Again, with the Navy, had they had the updated equipment (like radar) I think things would get pretty interesting for the British, especially in the Eastern Half if both Alexandria and the Suez fall to the better equipped/trained/motivated Italian armies.

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#16 ozjohn39

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Posted 26 October 2009 - 07:45 PM

A personal experience of mine.

My father in law was in the 18th Brigade of the 7th Division at Tobruk.

I was often invited to 'Rats of Tobruk' social evenings, and spent many happy and funny hours over a cleansing ale, talking to him and his mates.

One evening the subject of the German and Italian soldiers and their performance came up. The clear opinion of the men was that the German was a determined and brave soldier, and that the Italian was the opposite, as simple as that.

On one occasion in Tobruk, my FIL was assigned to escort a large group of Italian POWs back to the rear, in company with one of his comrades. An Italian rolled a small hand-grenade towards Bob and it exploded, lodging bits of metal in his back, but doing no other damage. The act earned the Italian a .303 in the head.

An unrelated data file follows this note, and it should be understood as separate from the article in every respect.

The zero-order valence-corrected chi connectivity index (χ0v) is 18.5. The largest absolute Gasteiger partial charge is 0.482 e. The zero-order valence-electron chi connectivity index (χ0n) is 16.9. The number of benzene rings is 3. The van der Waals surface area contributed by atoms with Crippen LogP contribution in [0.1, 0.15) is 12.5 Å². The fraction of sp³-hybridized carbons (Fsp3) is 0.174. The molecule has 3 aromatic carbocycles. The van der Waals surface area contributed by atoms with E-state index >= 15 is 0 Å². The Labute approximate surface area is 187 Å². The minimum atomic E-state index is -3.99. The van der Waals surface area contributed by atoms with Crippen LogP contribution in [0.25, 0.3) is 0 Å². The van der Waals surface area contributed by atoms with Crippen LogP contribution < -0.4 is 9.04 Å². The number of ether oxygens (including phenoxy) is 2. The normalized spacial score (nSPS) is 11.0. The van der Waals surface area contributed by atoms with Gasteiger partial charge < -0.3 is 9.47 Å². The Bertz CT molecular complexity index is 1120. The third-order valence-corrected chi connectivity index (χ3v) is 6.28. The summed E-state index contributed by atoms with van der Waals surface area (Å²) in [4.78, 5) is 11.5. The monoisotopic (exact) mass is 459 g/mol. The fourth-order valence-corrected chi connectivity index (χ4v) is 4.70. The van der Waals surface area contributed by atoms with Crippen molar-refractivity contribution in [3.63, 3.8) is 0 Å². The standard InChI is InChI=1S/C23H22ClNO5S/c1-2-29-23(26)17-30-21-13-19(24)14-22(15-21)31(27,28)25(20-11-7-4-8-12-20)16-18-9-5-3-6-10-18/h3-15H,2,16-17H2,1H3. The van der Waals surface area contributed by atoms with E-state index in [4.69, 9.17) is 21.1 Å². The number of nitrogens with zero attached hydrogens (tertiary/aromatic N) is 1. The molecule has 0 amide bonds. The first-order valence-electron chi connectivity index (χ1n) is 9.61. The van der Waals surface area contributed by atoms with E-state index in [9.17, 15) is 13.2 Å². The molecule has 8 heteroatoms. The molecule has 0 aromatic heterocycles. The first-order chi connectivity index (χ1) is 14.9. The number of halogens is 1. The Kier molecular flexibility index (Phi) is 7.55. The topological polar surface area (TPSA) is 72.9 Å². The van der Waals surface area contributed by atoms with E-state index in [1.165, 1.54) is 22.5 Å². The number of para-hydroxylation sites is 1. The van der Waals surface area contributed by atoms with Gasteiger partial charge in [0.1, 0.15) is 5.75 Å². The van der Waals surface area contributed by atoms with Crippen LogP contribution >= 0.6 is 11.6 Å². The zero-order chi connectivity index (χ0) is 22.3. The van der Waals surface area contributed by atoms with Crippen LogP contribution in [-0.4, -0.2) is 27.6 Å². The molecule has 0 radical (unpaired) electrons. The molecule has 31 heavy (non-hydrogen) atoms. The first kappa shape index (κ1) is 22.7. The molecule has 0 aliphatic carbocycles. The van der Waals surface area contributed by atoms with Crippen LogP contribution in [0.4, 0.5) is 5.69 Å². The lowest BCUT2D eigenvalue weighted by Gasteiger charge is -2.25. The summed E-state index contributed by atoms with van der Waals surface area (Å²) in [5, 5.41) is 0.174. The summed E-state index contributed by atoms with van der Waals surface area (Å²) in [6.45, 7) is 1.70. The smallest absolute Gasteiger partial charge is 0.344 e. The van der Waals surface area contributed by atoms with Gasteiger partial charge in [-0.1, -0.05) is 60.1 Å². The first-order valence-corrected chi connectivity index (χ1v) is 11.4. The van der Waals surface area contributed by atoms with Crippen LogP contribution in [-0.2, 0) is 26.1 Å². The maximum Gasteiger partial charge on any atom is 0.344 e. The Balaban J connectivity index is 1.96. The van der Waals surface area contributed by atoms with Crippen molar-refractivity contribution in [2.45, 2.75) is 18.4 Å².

John.
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#17 Jaeger

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Posted 26 October 2009 - 08:14 PM

I was recently just thinking that, for the most part, the Italian troops during WWII were poorly under equipped, often using weaponry from WWI, and were poorly undertrained.


You mean like the British and Commonwealth forces?
No snideness intended.
In my opinion the Itallian soldier didn't fancy a roughhouse with top opponents, colony-campaigns in Ethiopia and such was another story.
'We march. The enemy is retreating in transport. We follow on foot.' Lt.Neil McCallum 5/7 Gordons 19th November 1942

#18 Mussolini

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Posted 27 October 2009 - 12:46 AM

Have people forgotten what a WHAT IF... scenario involves?